An Overview of Stem Cell Therapy for Parkinson's Disease

Parkinson's disease is a neurological disorder characterized by stiffness, shaking, and difficulty maintaining coordination between different body parts. PD mostly affects people over 65 and 80. It occurs when nerve cells in the part of the brain that regulates movement suffer injury or die. These neurons produce an essential brain chemical called dopamine. When they become impaired, they secrete less dopamine, which results in the movement problems associated with PD.

The exact cause attributed to these neurons' death largely remains unknown. However, researchers report that neuroinflammation, environmental toxins, mitochondrial dysfunction, and oxidative stress may be responsible for their impairment. Some of the most common PD symptoms include slowness of locomotion, stiffness of the trunk and limbs, and visible tremor in several body parts. These signs could vary among different patients, though.

Although there is no cure for PD, certain medicines and surgical procedures can help relieve some of its symptoms. Some of the medicines prescribed for PD enhance dopamine levels in the brain and control nonmotor symptoms. These treatments may have improved a few symptoms of the disease to some degree. But, they have not been successful at preventing the progression of PD. Moreover, they have also been reported to cause certain side effects.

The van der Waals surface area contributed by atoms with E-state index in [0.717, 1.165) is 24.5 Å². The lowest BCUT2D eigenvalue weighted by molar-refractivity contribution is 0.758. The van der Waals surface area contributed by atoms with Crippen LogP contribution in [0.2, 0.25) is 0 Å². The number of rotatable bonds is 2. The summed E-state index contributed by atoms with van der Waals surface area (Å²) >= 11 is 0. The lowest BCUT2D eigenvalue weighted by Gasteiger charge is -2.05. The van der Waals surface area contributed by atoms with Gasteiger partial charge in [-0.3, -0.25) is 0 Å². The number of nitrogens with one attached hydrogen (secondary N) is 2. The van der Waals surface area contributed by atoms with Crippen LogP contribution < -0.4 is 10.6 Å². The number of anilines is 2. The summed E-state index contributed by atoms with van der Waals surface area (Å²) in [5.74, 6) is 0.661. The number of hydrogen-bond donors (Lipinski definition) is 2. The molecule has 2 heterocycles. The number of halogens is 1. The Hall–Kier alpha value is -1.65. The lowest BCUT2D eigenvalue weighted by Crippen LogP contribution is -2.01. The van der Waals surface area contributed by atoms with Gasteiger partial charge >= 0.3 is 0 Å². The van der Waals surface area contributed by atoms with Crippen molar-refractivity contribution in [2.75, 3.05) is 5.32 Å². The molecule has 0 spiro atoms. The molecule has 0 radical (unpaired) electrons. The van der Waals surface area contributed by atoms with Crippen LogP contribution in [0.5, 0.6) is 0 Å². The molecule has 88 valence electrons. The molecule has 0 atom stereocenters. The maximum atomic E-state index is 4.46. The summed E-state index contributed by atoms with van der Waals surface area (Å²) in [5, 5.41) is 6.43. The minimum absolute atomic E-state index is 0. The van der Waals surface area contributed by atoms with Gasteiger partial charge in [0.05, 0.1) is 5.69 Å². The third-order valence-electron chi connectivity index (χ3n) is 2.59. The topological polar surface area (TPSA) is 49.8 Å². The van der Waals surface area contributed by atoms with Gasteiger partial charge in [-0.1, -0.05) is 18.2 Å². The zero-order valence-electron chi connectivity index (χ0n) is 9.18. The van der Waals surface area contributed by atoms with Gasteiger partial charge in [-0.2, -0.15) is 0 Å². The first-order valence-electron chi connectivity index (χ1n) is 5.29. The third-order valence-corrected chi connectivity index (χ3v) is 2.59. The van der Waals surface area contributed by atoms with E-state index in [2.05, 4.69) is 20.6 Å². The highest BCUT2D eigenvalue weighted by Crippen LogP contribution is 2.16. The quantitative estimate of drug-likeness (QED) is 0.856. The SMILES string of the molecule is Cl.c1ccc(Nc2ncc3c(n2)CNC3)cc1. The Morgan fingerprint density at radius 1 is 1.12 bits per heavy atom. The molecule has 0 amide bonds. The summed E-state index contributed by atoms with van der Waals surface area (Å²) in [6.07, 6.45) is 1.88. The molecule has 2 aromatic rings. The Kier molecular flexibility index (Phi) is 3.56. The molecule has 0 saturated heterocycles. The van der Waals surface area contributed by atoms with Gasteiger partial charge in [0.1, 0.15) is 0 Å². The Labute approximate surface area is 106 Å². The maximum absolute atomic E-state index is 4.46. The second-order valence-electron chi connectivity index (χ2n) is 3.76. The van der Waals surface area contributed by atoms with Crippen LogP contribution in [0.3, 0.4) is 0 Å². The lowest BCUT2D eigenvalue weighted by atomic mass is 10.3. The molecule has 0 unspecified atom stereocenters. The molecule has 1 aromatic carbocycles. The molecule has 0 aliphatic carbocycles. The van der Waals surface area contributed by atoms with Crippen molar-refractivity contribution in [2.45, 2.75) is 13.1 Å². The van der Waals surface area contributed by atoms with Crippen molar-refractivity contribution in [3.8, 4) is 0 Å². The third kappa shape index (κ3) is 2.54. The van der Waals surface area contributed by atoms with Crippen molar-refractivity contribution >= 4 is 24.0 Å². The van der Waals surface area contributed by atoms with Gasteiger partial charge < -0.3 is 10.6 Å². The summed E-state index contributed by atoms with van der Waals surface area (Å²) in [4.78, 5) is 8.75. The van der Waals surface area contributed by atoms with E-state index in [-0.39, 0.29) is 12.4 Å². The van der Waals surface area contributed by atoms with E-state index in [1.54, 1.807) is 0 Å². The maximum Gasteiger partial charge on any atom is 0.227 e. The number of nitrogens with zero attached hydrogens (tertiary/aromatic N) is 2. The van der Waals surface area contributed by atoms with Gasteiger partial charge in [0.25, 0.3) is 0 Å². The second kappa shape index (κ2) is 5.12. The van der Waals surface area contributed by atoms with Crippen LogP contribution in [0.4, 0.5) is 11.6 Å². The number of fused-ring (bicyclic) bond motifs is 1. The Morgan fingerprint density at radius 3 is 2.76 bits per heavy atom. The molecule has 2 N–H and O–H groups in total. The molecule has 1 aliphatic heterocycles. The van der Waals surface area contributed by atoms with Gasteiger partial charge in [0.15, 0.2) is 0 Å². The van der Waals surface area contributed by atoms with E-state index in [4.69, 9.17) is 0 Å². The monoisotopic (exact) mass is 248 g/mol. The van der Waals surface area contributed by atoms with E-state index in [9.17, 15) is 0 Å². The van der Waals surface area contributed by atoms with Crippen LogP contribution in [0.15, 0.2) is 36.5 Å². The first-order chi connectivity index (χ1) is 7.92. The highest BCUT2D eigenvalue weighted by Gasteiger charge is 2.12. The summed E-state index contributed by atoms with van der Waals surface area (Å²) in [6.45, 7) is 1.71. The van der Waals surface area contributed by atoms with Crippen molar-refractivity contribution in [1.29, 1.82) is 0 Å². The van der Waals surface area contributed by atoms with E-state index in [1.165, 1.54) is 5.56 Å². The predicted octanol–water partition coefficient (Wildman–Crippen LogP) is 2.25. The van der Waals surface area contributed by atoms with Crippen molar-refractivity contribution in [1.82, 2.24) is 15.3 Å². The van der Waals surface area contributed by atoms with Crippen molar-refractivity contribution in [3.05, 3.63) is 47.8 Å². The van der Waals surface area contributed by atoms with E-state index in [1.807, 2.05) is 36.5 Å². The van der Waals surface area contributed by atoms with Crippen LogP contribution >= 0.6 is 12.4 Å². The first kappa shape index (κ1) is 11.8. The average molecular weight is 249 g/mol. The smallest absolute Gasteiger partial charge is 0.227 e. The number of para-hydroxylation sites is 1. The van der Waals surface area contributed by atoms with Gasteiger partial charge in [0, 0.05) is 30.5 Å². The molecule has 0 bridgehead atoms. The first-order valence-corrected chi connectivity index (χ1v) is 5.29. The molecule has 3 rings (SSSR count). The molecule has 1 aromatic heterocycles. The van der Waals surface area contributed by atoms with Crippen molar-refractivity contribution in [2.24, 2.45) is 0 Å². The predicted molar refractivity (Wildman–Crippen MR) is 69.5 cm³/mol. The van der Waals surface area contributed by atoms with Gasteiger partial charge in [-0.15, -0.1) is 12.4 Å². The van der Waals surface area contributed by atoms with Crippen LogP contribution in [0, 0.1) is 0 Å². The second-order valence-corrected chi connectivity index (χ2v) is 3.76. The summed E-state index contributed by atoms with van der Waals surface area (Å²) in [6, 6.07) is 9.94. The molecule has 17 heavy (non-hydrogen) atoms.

Stem Cell Therapy: A Promising Treatment Option for PD

Stem cell therapy has emerged as an effective option for the treatment of PD. However, the human dental tissue-derived mesenchymal cells (for example, DPSCs and SHED) manifest the greatest potential for treating PD among all available stem cell types. Both DPSCs and SHED possess the ability to secrete signal transduction proteins, extracellular vesicles, and nerve growth factors to repair damaged nerve cells.

Clinical trials conducted on animal models have revealed that these cells can quickly reach the brain and differentiate into DAergic neuron-like cells if injected into the body through the intranasal route. Furthermore, they also lower the inflammatory environment in the affected parts of the brain. Thus, there is ample evidence to support the claim that MSCs help decrease the disease's symptoms and modify its course. However, more research is required to fully understand this process.

All In All

Surgery should always be treated as a final option, an extreme solution when there aren’t any others left. Thanks to modern science, we now have medical solutions that are less extreme and more effective. Because surgery is unnatural, your immune system can take time to adjust to surgical changes such as metal rods and bolts or microchips. Surgery can have short-term negative side effects such as inflammation or swelling, but it can also have long-term drawbacks, physically and mentally. In most cases, recovering from surgeries can take time

In conclusion, it could be said that the latest studies conducted on MSCs for the treatment of PD have shown significant progress. With further research on this topic, many PD patients can benefit from this remarkable therapy option.


Xiao, Z., Lei, T., Liu, Y. et al. The potential therapy with dental tissue-derived mesenchymal stem cells in Parkinson’s disease. Stem Cell Res Ther 12, 5 (2021).

Boika A, Aleinikava N, Chyzhyk V, Zafranskaya M, Nizheharodava D, Ponomarev V. Mesenchymal stem cells in Parkinson's disease: Motor and nonmotor symptoms in the early posttransplant period. Surg Neurol Int. 2020 Nov 11;11:380. doi: 10.25259/SNI_233_2020. PMID: 33408914; PMCID: PMC7771400.

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